The awards / incentives need to be less than significant. I remember reading about IRS and incentives before. The key was that incentives are okay if they are structured to increase the overall fundraising benefit to the non-profit. Much like hiring a company that are experts in fundraising and they take 20% of the raised funds.

                  So if you want the incentive to $50 off dues, then the raised funds would need to be at least $500 in sales resulting $250 in cash for the non-profit. From what I've read, that's by the rules and honest.

                  If you want to say the scout can sell $100 resulting in $50 cash for the troop and then the troop will cover $50 in dues, that's not by the rules and not honest.

                  ................................

                  The simple fact is raising kids is expensive. AND ... Scouting is not cheap. So people want to use a non-profit fundraiser to benefit their own kids and not equally the rest of the population of the troop. That's not honest and not worthy of scouting.

                  Comment


                  • #54
                    Scouter99, All the fundraising and allocating issues aside, I don't find the idea of ISAs silly at all. They can make the job of the treasurer much easier. Take for example the treasurer functions of Troop Web Host. I bought charcoal and propane for the troop, turn in a receipt, treasurer writes me a check, now I have to go to to the bank and deposit the dang thing and hope I don't lose it. Several other leaders have similar expenses, rinse repeat. OR with a few clicks the treasurer can reimburse my account and I can pay my food bill out of my account or even transfer some funds to my son's account to pay his fees. The treasures job can be a nightmare with all the sheets of paper she has to deal with and tracking everyone down for this or that. For the few deadbeats that don't pay up, you can even take a Paypal payment from a crediting/debit card right in the parking lot from you smartphone so Johnny can go on the outing. I rarely carry a checkbook anymore and the same with cash. Modern times in the digital age. I wouldn't be a bit surprised if the scouts don't want to start paying with Bitcoin they earned from the using their graphics cards to mine. Never heard of Bitcoin mining ? Google it, fascinating.

                    Comment


                    • #55
                      Originally posted by King Ding Dong View Post
                      Scouter99, Take for example the treasurer functions of Troop Web Host. I bought charcoal and propane for the troop, turn in a receipt, treasurer writes me a check, now I have to go to to the bank and deposit the dang thing and hope I don't lose it. Several other leaders have similar expenses, rinse repeat.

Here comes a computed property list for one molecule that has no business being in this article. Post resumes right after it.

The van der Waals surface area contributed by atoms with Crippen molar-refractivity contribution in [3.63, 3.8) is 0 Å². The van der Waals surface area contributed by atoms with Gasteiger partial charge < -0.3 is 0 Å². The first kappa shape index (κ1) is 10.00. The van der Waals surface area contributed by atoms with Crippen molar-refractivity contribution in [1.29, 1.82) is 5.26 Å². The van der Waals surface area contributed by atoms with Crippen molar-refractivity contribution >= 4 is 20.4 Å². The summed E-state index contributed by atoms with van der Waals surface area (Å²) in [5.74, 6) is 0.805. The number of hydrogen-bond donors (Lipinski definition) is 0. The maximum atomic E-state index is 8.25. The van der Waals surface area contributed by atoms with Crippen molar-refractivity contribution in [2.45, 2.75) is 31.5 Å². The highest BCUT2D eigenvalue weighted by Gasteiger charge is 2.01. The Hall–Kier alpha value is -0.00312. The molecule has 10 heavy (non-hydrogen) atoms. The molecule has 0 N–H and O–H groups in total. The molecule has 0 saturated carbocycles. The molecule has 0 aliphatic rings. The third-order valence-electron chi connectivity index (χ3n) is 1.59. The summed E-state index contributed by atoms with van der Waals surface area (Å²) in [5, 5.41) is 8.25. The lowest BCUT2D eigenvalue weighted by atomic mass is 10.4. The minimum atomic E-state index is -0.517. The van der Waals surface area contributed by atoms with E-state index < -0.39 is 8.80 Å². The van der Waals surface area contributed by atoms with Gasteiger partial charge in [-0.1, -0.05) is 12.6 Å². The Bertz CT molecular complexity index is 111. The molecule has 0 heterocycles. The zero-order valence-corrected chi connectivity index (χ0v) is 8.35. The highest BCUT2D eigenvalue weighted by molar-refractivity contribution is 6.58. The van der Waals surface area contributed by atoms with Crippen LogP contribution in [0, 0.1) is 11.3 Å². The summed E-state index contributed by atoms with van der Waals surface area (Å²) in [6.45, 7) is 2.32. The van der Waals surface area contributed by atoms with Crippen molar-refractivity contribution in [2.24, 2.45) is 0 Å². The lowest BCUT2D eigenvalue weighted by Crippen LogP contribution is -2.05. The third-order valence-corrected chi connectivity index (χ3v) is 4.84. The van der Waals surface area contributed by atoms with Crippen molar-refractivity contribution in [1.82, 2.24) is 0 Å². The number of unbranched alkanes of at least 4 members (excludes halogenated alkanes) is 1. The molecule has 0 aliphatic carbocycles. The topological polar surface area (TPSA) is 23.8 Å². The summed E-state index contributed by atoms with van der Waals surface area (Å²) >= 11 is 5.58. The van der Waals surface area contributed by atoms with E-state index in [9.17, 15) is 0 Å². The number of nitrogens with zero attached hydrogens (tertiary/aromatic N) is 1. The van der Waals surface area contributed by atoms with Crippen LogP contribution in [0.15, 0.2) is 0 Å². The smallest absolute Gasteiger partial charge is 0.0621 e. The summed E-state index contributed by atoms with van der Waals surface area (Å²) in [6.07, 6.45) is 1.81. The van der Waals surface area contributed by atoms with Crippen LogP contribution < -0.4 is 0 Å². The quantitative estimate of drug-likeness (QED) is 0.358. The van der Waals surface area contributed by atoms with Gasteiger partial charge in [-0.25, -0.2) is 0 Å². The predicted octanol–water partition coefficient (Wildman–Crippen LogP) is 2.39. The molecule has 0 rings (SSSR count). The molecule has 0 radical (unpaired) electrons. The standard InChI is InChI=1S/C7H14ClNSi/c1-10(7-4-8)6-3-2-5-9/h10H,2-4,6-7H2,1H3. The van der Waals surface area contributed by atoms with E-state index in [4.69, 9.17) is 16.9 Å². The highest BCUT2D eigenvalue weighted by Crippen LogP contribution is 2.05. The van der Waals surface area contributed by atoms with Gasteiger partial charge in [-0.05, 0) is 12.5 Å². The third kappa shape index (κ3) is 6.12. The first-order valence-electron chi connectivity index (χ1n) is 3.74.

Why not just use one of the troop's debit cards in the first place? I suppose the treasurer could transfer reimbursements to your Paypal account with a few clicks, but wouldn't that involve a service fee? Instead of writing you a check, a good treasurer could just debit cash, credit supplies, and then credit cash, debit the receivable of your food bill -- no paper involved.

                      Comment


                      • #56
                        While money put into an ISA by the scout is not a problem, putting troop funds into the account is unless one is willing to issue 1099's. KDD has the right idea. A lot of financial transactions can be simplified without having to write checks and go to the bank, etc.

                        Co-mingling accounts is something the committee treasure keeps books from happening.

                        Yes, the SM can have an account as well to handle such things as KDD says.

                        The use of a debit card/pay pal, etc. can be a bit tricky in that the transaction can be done by one person. With a check and two signatures, there is a level of security involved that protects the treasurer and anyone else handling money within the troop.

                        If one wishes to recognize the top earners in the troop, nice prizes less than $100 can be used as incentive for the scouts. There is no financial paper trail for the boy and it is written off as the troop's expense for awards.

                        Just remember, the aggregate amount of money put into the scouts' ISA is taxable income for the scout. If he is declared a dependent on the parent's return, that aggregate amount needs to be shown as income. I believe I read somewhere until the minor is 14 years of age, the money he/she receives as earned or unearned income is legally the parents'.

                        Stosh

                        Comment


                        • #57
                          If an ISA represents cash that be drawn upon, especially if it can be transferred to other units, then it doesn't matter how good the treasurer is. These funds need to be kept in a separate bank account separate from the unit's bank account. The principle of commingling is as follows:

                          "Trustees, guardians or lawyers holding client funds have a duty not to commingle those funds with their own, since commingling is generally prohibited as a conflict of interest. Use of commingled funds for an investment, even though it might benefit both the trustee and the beneficiary, is still improper. To avoid commingling, trustees, lawyers, guardians and those responsible for another's funds set up trust accounts for funds of another."